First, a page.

Scenic beauty, historical sites highlights of visit to Roanoke, Va.
Tuesday, June 28, 2011 3:00 AM by Visit Virginia's Blue Ridge
The Roanoke Valley, known as the capital of Blue Ridge Mountains in western Virginia, is located along the Blue Ridge Parkway.
Visitors to Roanoke Valley can stay at a historic landmark, The Hotel Roanoke and Conference Center, which has been offering guests luxury, style and hospitality for more than 125 years. Built in 1882, the fully-restored Tudor-style hotel is listed on the National Register of Historic Places.
Hotel Roanoke, located at 110 Shenandoah Avenue, is centrally located to the downtown area, as well as historic and cultural sites in the Roanoke Valley. The property is a DoubleTree by Hilton Hotel property.
The hotel's restaurants features locally grown foods from area farmers and businesses. Be sure to try the spoonbread and peanut soup, two signature dishes that are favorites of locals and visitors.
For more information on the hotel, call 540-985-5900 or check out the website at www.hotelroanoke.com.
A short walk from the hotel is the Virginia Museum of Transportation, the Taubman Museum of Art and the O. Winston Link Museum.
The walk to the Virginia Museum of Transportation showcases historic markers and artifacts from the railroad industry. Inside the museum, visitors can explore historic locomotives and other rail equipment, as well as cars, trolleys, buses and buses.
The Taubman Museum of Art features American art, folk art, modern and contemporary art with both regional and national exhibitors. Tours, special events, classes and camps are offered year-round.
O. Winston Link's photography is featured in a museum at the visitor's center. His stunning work features the heritage of the last major steam railroad, the Norfolk and Western Railway. For a look of his life and the history of the railway, check out the movie offered several times daily.
The most visible attraction in the downtown area is the Roanoke Star, a 100-foot high illuminated steel and concrete structure that is a beacon at the top of Mill Mountain. It has been in place for more than 60 years and is a popular stop for visitors to the area. The view from atop the mountain of the Roanoke Valley is amazing. It's also a great place for some hiking and outdoor adventure.
While in the area, check out the Mill Mountain Zoo, which has 88 species of animals, as well as a train ride for the youngsters. Prairie dogs, goats, pot bellied pigs, wolverines, snow leopards, red pandas and pallas cats are among the animals found at the zoo.
The Roanoker Restaurant, located at 2522 Colonial Avenue, has been serving the area since 1941 and has recently received national attention, including the biscuits being featured on the "Today Show" and in "Southern Living." The biscuits were great with an order of wafer-sliced country ham with red eye gravy, served with two eggs and grits. Also be sure to try the sausage gravy. It's a Southern breakfast that is a delightful way to start a day of exploring Roanoke.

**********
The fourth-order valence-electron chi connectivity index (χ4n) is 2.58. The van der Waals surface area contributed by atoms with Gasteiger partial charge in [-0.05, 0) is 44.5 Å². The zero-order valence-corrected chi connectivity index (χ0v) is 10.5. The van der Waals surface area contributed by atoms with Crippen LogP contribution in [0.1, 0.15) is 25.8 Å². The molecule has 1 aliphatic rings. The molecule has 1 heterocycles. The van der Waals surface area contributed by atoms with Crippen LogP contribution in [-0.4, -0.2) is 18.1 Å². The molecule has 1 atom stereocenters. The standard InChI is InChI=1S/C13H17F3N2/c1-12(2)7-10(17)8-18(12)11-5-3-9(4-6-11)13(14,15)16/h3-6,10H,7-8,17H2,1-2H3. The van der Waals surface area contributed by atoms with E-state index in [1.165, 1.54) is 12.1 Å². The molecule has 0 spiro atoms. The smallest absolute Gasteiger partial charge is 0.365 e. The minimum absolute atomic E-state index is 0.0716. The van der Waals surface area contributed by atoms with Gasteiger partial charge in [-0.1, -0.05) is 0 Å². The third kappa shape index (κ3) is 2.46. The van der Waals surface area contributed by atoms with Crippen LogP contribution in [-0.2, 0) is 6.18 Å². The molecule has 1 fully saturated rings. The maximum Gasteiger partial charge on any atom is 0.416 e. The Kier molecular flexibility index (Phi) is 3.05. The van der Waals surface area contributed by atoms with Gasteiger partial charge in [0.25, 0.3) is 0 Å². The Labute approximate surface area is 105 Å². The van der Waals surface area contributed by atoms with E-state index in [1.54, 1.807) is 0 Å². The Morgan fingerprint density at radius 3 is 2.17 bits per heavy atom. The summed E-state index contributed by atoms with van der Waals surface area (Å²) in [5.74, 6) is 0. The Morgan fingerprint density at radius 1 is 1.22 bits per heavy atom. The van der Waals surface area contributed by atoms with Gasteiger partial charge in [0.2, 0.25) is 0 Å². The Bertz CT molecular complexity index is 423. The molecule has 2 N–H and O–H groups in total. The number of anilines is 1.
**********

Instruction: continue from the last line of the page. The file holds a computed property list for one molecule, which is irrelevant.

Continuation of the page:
In downtown, the Market District is a great place to find fresh produce and flowers, unique gifts and fun dining. A farmer's market is the central point of the shopping district.
Grandin Village offers charming shops filled with unique gifts and treasures.
In Too Many Books, located at 1330 Grandin Road, you will find a treasure trove of books. From classics to mysteries to romances, you will find it all in this wonderful book store. Plan to spend some time exploring every corner of the book store.
New to Me Consignment Boutique is a great place to find a treasure, including vintage purses, artwork and antiques.
Black Dog Salvage is a unique place filled with all kinds of antiques and architectural relics. You can spend hours looking through all of the treasures in the 40,000 square feet site. Antique wrought iron, stained glass, mantles, garden structures, doors, vintages house parts and more are among the items to be found.
The General Grandin Theatre, built in 1931, continues to offer first-run and classic movies. It is a historic site, as it was the first theater in Roanoke to offer "talkie" movies. Free cartoons are offered on Saturday mornings.
While in Grandin, stop in Cups for coffee or tea and a pastry or lunch. Local art and information on the area from owner Michelle Bennett are other reasons to stop in. With the comfy chairs and sofas, it's a great place to hang out.
In the nearby Southwest Historic District, Wildflour market and bakery at 1212 4th Street Southeast is a great stop for lunch. The first thing you will notice is the amazing array of cakes located in the glass cases alongside one wall of the restaurant. The menu includes soups, salads, sandwiches, wraps, entrees and desserts. A great choice is the doctor's macaroni and cheese, which has mushrooms, onions, garlic and cheddar cheese sauce with bread crumbs on top.
Each December, the Historic District of Old Southwest offers a Holiday Tour of Homes. Eight to 10 properties are showcases each year. It's a great look at some of the historic properties in the neighborhood.
Located a short drive from Roanoke Valley, is The Natural Bridge in Virginia's Shenandoah Valley. The natural wonder was deeded to Thomas Jefferson. Jefferson established a visitor lodge and opened the site to visitors from around the world. The site remains privately owned and opened to tourists. Admission to the Natural Bridge includes a visit to a Native American Monocan Village, the Natural Bridge Caverns, a wax museum and toy museum and a drama of creation light show each evening at dusk. A hotel is located on the site.
In nearby Salem, you can check out a minor league game featuring the Salem Red Sox. The stadium is a perfect size with great seats on all levels. Grab a hot dog and sit back to enjoy a fun family night out. For more information, go to www.salemsox.com.
For more information on Roanoke Valley, go to www.visitroanokeva.com.